The great great Gatsby
by Declan Tidd
Scott Fitgerald’s award winning novel, “The Great Gatsby” has finally been created into Hollywood Motion picture, nearly a century after its initial release date in 1925. The film was directed by BazLurhmann and includes stars such as Leonardo DiCaprio, Tobey Maguire, and Joel Edgerton.
For those who were not forced to read the book in English III, Fitzgerald’s book depicts a poor stock broker, Nick Caraway, who goes to live on a small island near New York City in the middle of the Roaring 20’s. There, he meets his new and rich neighbor, Jay Gatsby. Gatsby lives where he does because he is in love with a married woman named Daisy who lives on the neighboring “old money” island. Daisy was once a lover of Gatsby’s and is a relative of Nicks.
Overall, the new film is wonderful. Jay Gatsby is played by DiCaprio, who again is able to capture the hearts of his audiences and connect with his viewers through the screen. DiCaprio captures Gatsby’s innocent, somewhat naive personality perfectly and I was truly able to feel his longing, unreachable love for Daisy. Daisy’s husband and the villain of the tale, Tom, is actually one of my favorite characters because it is so easy to despise him. Everything about to movie just makes you want to scream “that’s not fair!” and Tom just soaks up the hatred. Edgerton does a great job of playing a villain with no redeeming qualities and it was very fun throughout the film to hate his character.
The Great Gatsby lasted for well over 2 hours and some critics have said it was overwhelming. However, I disagree and say while it certainly was a lot to take in, so were the 1920’s. Think about it, this decade wasn’t called “roaring” without reason; there was a lot going on. Gatsby’s party scenes went on for a long time and seemed to be overdone, with incredibly large swimming pools and fancy musicians playing swing music, but it really took that extra emphasis on the wild, out of control factor for the viewer to appreciate the scenery.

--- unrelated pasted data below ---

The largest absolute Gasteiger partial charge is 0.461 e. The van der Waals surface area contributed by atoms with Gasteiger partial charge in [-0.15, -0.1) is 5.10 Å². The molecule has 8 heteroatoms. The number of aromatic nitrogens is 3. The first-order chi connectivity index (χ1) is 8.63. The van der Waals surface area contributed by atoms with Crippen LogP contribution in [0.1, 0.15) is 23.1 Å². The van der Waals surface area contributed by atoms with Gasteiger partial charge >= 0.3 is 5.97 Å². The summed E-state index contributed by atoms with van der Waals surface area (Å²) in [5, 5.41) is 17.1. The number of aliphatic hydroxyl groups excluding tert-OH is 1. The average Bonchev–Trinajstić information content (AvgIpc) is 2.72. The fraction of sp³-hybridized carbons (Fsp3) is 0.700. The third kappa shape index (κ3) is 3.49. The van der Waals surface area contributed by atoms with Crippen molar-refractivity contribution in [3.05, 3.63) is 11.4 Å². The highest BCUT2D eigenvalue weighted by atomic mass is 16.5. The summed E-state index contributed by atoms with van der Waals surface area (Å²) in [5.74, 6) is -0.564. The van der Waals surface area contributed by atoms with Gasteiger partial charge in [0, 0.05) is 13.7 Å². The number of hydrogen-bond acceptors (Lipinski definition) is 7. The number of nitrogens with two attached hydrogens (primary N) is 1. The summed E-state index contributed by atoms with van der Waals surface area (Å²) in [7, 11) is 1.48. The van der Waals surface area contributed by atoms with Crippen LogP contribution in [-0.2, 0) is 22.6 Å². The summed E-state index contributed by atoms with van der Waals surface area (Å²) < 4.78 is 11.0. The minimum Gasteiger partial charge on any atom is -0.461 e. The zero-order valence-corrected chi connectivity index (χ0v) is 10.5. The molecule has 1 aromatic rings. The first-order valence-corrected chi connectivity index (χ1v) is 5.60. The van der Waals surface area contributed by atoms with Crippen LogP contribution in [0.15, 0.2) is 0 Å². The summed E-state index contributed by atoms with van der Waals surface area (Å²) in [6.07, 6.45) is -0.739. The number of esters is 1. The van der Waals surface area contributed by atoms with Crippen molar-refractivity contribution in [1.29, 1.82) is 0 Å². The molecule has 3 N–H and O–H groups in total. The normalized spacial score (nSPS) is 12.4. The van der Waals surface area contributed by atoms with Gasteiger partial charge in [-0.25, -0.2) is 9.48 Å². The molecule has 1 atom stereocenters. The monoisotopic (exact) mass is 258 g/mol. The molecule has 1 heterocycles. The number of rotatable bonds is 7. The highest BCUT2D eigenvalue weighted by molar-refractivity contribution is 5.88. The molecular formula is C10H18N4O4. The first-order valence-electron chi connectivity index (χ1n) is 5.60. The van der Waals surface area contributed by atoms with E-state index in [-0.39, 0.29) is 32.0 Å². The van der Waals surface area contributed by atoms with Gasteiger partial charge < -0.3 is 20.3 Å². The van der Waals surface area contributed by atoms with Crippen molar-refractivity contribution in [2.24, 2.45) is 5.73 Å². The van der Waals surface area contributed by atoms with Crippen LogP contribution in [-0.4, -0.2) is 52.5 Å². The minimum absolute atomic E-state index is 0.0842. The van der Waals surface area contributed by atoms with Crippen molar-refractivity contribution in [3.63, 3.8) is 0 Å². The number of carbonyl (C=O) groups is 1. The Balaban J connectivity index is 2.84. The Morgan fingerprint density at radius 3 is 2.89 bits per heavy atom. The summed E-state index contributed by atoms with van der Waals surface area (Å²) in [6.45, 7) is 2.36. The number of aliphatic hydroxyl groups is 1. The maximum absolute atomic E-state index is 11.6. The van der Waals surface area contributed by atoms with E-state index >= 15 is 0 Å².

While it is tough to comment on the story line because it wasn’t Lurhmann’s original work, it is important to note that the film stayed nearly perfectly in line with the book. This is rare with movies today- just look at what happened to the story of “Frankenstein”. Even the small, seemingly unimportant scenes were played out in full. Gatsby gets pulled over for speeding towards the beginning of the story and there is no real consequences of this happening through the rest of the novel, but it plays out the exact same in the movie.
I have no negative comments besides a few dry moments in-between scenes, and maybe that the villain Tom looks just like Hitler. Once again, Gatsby was wonderful. I saw it just a day after its opening, and I still wish I had seen it sooner. The acting and environment created in this new film is near perfect.